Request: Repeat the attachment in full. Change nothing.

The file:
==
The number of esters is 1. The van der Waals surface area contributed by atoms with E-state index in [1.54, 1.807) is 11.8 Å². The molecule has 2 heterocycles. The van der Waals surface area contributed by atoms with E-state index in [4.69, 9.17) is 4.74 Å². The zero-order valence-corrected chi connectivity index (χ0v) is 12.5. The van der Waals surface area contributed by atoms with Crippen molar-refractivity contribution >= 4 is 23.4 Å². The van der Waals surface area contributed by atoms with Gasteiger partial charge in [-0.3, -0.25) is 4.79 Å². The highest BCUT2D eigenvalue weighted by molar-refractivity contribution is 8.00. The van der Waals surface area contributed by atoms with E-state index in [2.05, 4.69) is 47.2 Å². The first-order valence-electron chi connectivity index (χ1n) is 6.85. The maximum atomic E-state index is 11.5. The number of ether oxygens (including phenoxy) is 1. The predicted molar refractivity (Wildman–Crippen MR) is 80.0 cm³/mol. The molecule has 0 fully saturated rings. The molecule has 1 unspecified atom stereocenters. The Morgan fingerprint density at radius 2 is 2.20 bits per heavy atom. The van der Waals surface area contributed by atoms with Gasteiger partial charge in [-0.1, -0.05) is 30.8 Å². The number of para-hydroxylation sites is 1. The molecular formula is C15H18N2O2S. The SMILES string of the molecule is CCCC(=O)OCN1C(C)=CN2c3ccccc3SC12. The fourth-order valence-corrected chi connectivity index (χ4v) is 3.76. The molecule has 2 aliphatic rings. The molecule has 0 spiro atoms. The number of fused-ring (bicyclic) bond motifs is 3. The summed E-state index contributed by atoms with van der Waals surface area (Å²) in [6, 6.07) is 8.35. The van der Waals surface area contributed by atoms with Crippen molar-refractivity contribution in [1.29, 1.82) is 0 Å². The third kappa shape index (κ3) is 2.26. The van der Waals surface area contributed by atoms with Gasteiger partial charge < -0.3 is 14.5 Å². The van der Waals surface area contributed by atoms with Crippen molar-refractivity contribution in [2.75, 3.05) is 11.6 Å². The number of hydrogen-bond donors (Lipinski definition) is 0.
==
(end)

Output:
The number of esters is 1. The van der Waals surface area contributed by atoms with E-state index in [1.54, 1.807) is 11.8 Å². The molecule has 2 heterocycles. The van der Waals surface area contributed by atoms with E-state index in [4.69, 9.17) is 4.74 Å². The zero-order valence-corrected chi connectivity index (χ0v) is 12.5. The van der Waals surface area contributed by atoms with Crippen molar-refractivity contribution >= 4 is 23.4 Å². The van der Waals surface area contributed by atoms with Gasteiger partial charge in [-0.3, -0.25) is 4.79 Å². The highest BCUT2D eigenvalue weighted by molar-refractivity contribution is 8.00. The van der Waals surface area contributed by atoms with E-state index in [2.05, 4.69) is 47.2 Å². The first-order valence-electron chi connectivity index (χ1n) is 6.85. The maximum atomic E-state index is 11.5. The number of ether oxygens (including phenoxy) is 1. The predicted molar refractivity (Wildman–Crippen MR) is 80.0 cm³/mol. The molecule has 0 fully saturated rings. The molecule has 1 unspecified atom stereocenters. The Morgan fingerprint density at radius 2 is 2.20 bits per heavy atom. The van der Waals surface area contributed by atoms with Gasteiger partial charge in [-0.1, -0.05) is 30.8 Å². The number of para-hydroxylation sites is 1. The molecular formula is C15H18N2O2S. The SMILES string of the molecule is CCCC(=O)OCN1C(C)=CN2c3ccccc3SC12. The fourth-order valence-corrected chi connectivity index (χ4v) is 3.76. The molecule has 2 aliphatic rings. The molecule has 0 spiro atoms. The number of fused-ring (bicyclic) bond motifs is 3. The summed E-state index contributed by atoms with van der Waals surface area (Å²) in [6, 6.07) is 8.35. The van der Waals surface area contributed by atoms with Crippen molar-refractivity contribution in [1.29, 1.82) is 0 Å². The third kappa shape index (κ3) is 2.26. The van der Waals surface area contributed by atoms with Gasteiger partial charge < -0.3 is 14.5 Å². The van der Waals surface area contributed by atoms with Crippen molar-refractivity contribution in [2.75, 3.05) is 11.6 Å². The number of hydrogen-bond donors (Lipinski definition) is 0.